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What’s Best for Seniors: Electronic or Paper Magazines?

Electronic Magazines - Great for Seniors?
Electronic Magazines – Great for Seniors?

I’ve always loved to read magazines; more than TV, more than radio, even more than books. As a kid I preferred Boy’s Life, Popular Science (or Popular anything: Mechanics, Photography, et. cetera), National Geographic, Mad Magazine, Car & Driver – and many others. It was how I learned about stuff, and it showed me how that stuff worked.

Reading on Mac’s and Windows PC’s:

I’ve tried to read magazines electronically for many years; first on Mac’s and Windows PC’s by using services like Zinio. But this approach was often cumbersome – resulting in slow downloads, big downloads, tedious scrolling, and hard to read type-faces and -sizes. Overall, not a great experience. I thought that there had to be a better way.

Reading on Smartphones and Tablets:

In January of 2007 Apple introduced the iPhone, and it was now possible (but not enjoyable) to read magazines on a high resolution, yet very small (3.5”), screen. In January of 2010 Apple introduced the iPad, allowing us to now be able to read a magazine on an ultra-high resolution, and almost perfectly sized, screen (9.75”). This approach is much better than reading a magazine on traditional desktops and laptops. Magazines designed for mobile devices download faster, have smaller file sizes, are easier to navigate using your fingertips, and have adjustable type sizes. A much better experience. This is the better way.

Is this really a better way than paper to read magazines?

Maybe. Some people prefer paper. It’s easy to carry around. Some like the “look and feel” of paper (similar to how some prefer paper books over digital books). Some people even like the smell of paper and ink. The flip side of the coin is that electronic (digital) magazines may be better for the environment (no trees die in this process). They are also easier to store as collections, have far easier search-capabilities, have additional features like hyperlinks, embedded audio and video, and some even have interactive features built into the magazines, which is not possible on paper.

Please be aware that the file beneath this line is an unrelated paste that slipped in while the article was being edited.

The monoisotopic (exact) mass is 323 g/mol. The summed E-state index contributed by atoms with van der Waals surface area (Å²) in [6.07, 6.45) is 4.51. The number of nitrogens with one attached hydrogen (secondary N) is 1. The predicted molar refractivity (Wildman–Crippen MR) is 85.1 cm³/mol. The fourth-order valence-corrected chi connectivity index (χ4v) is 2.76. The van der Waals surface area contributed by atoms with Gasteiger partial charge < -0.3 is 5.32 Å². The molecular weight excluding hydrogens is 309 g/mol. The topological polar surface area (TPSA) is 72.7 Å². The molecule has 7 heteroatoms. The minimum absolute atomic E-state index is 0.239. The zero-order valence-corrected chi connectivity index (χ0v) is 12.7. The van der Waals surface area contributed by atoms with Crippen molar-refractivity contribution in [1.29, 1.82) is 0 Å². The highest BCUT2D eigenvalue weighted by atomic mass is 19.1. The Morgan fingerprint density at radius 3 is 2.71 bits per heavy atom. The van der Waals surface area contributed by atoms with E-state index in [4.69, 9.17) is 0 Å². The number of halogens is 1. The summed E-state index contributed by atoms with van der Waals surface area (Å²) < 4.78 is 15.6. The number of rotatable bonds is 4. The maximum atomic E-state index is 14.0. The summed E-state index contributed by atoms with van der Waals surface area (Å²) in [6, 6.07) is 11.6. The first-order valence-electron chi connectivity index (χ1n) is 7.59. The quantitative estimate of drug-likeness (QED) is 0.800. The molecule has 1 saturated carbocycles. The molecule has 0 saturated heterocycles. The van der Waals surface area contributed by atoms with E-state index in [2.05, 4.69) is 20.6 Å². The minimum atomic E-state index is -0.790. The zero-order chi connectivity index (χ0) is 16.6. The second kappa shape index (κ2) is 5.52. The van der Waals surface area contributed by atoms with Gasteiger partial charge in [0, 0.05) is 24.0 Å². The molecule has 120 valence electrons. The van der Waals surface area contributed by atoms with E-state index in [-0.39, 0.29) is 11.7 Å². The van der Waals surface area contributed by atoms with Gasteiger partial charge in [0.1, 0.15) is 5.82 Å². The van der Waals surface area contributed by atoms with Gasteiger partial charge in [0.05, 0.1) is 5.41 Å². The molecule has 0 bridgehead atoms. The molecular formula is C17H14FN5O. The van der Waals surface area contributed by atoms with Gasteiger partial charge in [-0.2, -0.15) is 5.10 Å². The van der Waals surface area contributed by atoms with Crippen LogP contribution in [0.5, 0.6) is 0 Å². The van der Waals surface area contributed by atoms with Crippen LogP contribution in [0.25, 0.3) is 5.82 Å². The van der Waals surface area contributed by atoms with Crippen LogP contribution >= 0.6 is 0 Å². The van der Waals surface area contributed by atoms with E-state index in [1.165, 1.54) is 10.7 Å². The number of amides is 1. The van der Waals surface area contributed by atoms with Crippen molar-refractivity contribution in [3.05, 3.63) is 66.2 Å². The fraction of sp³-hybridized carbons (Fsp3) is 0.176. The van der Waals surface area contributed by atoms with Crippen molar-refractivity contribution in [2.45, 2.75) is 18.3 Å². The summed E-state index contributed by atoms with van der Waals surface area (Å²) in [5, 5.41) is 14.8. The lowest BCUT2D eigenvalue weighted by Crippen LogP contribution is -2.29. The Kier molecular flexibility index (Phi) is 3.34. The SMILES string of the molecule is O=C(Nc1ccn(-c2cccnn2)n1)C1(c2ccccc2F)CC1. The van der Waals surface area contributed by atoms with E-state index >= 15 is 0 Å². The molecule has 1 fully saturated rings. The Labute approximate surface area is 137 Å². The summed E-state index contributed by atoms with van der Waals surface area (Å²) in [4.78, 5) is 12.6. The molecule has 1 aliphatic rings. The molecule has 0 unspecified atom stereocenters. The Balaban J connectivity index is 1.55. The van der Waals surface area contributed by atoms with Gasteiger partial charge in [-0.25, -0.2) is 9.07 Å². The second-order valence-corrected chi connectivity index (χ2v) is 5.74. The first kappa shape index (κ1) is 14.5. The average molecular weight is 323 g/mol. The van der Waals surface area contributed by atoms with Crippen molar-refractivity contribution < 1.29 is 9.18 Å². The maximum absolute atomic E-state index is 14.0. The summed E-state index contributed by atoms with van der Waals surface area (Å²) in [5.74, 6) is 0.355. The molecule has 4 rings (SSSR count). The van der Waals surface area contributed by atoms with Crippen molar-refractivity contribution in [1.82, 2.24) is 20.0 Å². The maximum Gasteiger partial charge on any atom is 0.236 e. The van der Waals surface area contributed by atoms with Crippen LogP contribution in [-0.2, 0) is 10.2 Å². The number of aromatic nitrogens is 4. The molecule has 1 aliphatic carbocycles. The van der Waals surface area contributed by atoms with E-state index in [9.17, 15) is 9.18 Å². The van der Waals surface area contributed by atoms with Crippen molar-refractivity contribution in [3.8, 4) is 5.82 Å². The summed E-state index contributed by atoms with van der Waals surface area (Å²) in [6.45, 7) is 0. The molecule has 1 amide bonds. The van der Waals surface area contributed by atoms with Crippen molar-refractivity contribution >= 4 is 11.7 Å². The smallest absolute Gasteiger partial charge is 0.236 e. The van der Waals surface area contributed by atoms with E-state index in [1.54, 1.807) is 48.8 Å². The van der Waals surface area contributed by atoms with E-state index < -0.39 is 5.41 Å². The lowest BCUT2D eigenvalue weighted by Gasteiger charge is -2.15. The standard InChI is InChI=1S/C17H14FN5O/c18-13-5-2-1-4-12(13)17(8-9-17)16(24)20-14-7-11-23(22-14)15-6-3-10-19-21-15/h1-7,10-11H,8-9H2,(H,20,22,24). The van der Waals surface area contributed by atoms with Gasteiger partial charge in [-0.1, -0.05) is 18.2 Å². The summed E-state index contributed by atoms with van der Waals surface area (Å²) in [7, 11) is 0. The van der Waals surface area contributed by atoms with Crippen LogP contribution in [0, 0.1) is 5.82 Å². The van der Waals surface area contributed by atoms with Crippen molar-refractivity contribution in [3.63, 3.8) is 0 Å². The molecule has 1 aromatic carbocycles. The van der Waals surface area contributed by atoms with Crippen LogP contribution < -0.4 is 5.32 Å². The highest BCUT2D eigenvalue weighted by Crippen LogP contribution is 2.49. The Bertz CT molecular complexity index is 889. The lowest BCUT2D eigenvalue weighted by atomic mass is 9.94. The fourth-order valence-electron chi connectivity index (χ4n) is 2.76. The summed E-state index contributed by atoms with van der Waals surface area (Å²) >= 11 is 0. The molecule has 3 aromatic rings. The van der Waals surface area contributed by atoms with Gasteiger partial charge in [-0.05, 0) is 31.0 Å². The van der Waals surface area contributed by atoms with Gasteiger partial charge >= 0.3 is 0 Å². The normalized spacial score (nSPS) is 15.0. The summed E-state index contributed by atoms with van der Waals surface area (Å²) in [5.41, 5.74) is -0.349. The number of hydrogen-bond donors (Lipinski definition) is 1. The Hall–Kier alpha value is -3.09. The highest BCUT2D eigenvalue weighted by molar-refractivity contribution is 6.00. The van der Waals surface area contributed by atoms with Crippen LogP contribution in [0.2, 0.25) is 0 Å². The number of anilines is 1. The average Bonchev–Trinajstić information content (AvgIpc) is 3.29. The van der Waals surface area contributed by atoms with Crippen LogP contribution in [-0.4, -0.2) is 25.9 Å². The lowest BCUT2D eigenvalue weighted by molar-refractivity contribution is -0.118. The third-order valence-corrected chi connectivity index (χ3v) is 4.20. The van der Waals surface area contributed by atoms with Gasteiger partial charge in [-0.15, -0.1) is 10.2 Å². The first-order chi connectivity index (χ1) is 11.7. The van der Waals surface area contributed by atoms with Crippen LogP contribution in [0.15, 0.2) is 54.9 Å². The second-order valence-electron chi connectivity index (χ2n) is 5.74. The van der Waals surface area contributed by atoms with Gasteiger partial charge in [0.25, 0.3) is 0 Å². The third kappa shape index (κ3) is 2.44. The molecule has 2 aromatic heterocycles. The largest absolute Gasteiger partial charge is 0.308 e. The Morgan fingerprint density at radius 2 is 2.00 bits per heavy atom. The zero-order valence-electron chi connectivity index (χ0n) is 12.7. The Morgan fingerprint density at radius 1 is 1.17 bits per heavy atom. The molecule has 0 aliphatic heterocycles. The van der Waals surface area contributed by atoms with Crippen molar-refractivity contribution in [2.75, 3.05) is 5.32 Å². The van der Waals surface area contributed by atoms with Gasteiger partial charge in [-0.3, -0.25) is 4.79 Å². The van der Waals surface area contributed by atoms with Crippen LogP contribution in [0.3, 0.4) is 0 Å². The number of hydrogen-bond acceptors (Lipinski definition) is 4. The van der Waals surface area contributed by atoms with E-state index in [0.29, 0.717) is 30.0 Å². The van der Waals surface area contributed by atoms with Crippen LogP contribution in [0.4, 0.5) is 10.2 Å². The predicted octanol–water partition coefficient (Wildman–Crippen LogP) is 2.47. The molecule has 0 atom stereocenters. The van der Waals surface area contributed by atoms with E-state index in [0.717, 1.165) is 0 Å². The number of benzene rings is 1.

Are seniors better off with electronic magazines?

I believe so. Most seniors have diminishing vision over time. Improvements in eye glasses and eye surgery have helped. Digital magazine reading software (provided by the magazine publishers as part of the magazine itself) allows seniors to adjust the size of the typeface. With most mobile devices you can pinch and un-pinch your device screen to increase or decrease the size of the magazine article. Some newer magazine software, like the magazine service Magzter, offers a feature called “EZread” where the magazine article is automatically re-sized and re-paginated for easy reading.

Where do I get electronic magazines?

Almost all traditional paper magazines offer electronic versions; some charge for the digital edition, some offer it for free with a paid paper subscription. Check the magazine’s website for more details. You might consider an electronic magazine service like Magzter which offers unlimited access to over 4,000 magazines for $7.99 per month if you use Apple iTunes. If you pay the annual price of $49.99 directly to Magzter, it works out to just $4.17 per month – less than the price of 1 paper magazine. Magzter has a thirty-day free trial – a good way to see if electronic magazines are right for you. Go to: http://www.magzter.com and check it out. Further details about the annual pricing are available on their website. Magzter also lets you share your subscription with up to four family members at no additional charge.

Happy reading!